In August, the U.S. Environmental Protection Agency (EPA) made several changes to the Greenhouse Gas (GHG) Mandatory Reporting Rule that will improve, but also delay, public access to critical air pollution data. The EPA will launch an electronic tool to collect and make public GHG pollution data from companies. However, the agency allowed firms in several industries to delay disclosing the factors used to calculate their GHG emissions.
The Obama administration is seeking to use technology to better support the Freedom of Information Act (FOIA) system. The effort could improve access to government information, empower Americans, and strengthen democratic accountability.
Sunday marked the 10-year anniversary of the 9/11 terrorist attacks. This is an appropriate time to look back on what happened to government openness and access to information in the aftermath of the attacks. It seems that after 9/11, government officials stopped believing that Americans could be trusted with information – about their communities, about risks and dangers they could face, and about government actions on their behalf. Withholding information from citizens is a slippery slope for any democracy, yet over the past decade, government secrecy has expanded under the misguided belief that sacrificing citizen access to government information would somehow make us more secure.
The Obama administration's efforts to protect scientific integrity moved forward recently with the submission of five finalized agency policies and 14 draft policies, but progress has been slow and haphazard. The administration recognizes that sound, uncensored science is critically important to protecting public health and the environment. The administration also understands that agencies should foster a culture of scientific integrity that includes effective policies and oversight to protect science from political manipulation and research misconduct. However, it has yet to undo the damage wrought by the previous administration.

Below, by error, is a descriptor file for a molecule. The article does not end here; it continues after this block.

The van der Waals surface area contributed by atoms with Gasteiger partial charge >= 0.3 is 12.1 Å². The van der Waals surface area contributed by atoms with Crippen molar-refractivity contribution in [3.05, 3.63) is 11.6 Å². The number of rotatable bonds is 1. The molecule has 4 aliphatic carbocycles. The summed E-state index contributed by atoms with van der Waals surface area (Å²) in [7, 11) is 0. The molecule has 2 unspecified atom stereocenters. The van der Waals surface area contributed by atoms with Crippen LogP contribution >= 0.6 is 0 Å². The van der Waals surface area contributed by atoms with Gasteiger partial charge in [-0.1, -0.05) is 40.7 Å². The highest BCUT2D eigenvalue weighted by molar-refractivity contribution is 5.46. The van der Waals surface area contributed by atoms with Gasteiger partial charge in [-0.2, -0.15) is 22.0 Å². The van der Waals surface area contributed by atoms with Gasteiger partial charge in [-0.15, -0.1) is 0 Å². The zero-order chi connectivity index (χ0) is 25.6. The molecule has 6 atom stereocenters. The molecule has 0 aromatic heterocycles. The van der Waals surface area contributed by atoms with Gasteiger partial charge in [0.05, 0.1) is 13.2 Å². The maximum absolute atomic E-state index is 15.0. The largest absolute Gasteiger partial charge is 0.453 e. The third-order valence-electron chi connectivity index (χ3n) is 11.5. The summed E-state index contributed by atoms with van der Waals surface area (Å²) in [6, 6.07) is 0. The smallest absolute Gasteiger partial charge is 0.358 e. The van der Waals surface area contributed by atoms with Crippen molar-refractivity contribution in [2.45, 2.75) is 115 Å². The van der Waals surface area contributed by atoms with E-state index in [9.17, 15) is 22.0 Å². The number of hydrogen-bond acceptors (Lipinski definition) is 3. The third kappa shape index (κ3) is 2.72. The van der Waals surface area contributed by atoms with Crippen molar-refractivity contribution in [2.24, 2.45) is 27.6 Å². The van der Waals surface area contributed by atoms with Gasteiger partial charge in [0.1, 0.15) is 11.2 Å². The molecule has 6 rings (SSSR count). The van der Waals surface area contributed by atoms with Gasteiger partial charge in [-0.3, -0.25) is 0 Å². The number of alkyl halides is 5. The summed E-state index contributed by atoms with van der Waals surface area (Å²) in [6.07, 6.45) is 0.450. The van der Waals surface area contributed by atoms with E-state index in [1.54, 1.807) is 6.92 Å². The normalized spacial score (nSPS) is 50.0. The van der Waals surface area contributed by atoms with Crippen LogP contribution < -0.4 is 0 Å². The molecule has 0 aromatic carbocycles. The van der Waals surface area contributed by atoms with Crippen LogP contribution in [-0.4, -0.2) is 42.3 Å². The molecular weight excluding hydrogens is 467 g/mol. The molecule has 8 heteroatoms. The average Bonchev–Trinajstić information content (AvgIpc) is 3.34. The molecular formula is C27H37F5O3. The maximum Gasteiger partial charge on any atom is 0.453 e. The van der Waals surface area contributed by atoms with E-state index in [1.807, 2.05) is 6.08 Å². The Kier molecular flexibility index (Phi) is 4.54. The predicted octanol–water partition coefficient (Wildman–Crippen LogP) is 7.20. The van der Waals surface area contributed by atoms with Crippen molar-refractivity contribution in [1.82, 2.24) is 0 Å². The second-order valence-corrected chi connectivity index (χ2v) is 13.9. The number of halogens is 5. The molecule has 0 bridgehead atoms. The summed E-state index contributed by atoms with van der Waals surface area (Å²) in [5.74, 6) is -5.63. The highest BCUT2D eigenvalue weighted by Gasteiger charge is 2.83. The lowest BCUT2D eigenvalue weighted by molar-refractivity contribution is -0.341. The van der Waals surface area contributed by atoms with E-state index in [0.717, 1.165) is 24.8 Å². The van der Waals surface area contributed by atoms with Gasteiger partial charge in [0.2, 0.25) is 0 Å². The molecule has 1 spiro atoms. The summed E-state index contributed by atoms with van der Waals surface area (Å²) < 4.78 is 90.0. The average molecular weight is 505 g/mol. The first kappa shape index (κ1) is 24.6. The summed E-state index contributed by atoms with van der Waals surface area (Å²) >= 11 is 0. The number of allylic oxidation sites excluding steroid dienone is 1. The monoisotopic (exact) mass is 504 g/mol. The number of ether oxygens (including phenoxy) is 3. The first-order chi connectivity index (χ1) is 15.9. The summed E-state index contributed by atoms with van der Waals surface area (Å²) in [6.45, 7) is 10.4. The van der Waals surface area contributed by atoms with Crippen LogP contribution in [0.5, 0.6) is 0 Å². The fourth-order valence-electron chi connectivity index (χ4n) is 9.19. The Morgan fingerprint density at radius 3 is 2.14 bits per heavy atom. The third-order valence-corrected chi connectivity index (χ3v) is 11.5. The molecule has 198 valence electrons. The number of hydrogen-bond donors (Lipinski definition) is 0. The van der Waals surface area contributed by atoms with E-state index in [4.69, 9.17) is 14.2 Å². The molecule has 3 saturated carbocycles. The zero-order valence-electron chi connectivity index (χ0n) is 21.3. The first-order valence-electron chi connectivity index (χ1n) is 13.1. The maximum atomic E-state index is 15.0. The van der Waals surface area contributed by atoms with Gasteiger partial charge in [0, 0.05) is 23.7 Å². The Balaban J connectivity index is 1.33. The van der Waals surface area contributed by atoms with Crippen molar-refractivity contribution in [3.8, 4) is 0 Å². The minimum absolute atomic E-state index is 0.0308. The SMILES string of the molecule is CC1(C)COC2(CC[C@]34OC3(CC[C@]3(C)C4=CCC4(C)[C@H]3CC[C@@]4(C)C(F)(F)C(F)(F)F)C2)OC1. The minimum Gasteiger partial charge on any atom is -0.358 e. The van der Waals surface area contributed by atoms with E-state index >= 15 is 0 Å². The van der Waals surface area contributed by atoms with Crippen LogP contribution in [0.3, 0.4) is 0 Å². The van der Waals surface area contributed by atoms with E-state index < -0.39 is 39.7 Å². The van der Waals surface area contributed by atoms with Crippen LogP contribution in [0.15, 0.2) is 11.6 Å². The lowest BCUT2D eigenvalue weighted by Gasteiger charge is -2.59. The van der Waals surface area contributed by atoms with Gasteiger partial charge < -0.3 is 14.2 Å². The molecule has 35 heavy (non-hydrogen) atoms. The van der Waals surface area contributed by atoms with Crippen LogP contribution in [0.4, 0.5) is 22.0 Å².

On Aug. 4, 17 federal agencies signed a memorandum of understanding that aims to address and reduce the disproportionate harm from environmental degradation that affects indigenous, low-income, and minority communities. The "Memorandum of Understanding on Environmental Justice and Executive Order 12898" (MOU EJ) is the most recent step taken by the Obama administration to address the environmental burdens facing these communities and to encourage people from affected communities to participate in public processes designed to improve environmental health and safety.
During the past week, leaders of the House and Senate announced the members of the debt ceiling deal's Super Committee. Now, all eyes are turning to the committee's co-chairs, Sen. Patty Murray (D-WA) and Rep. Jeb Hensarling (R-TX), to see if they will institute basic transparency standards that many within and outside government are calling for. With so much decision making power concentrated in the hands of just 12 members of Congress, the country deserves the maximum possible level of transparency in the committee's operations.
On July 22, the House passed an appropriations bill that makes deep cuts and policy changes to the Government Printing Office (GPO), an agency that plays an important role in current information dissemination for all three branches of the federal government. The bill raises troubling questions about Congress's understanding of and commitment to GPO’s primary responsibility for making public documents available to the American people.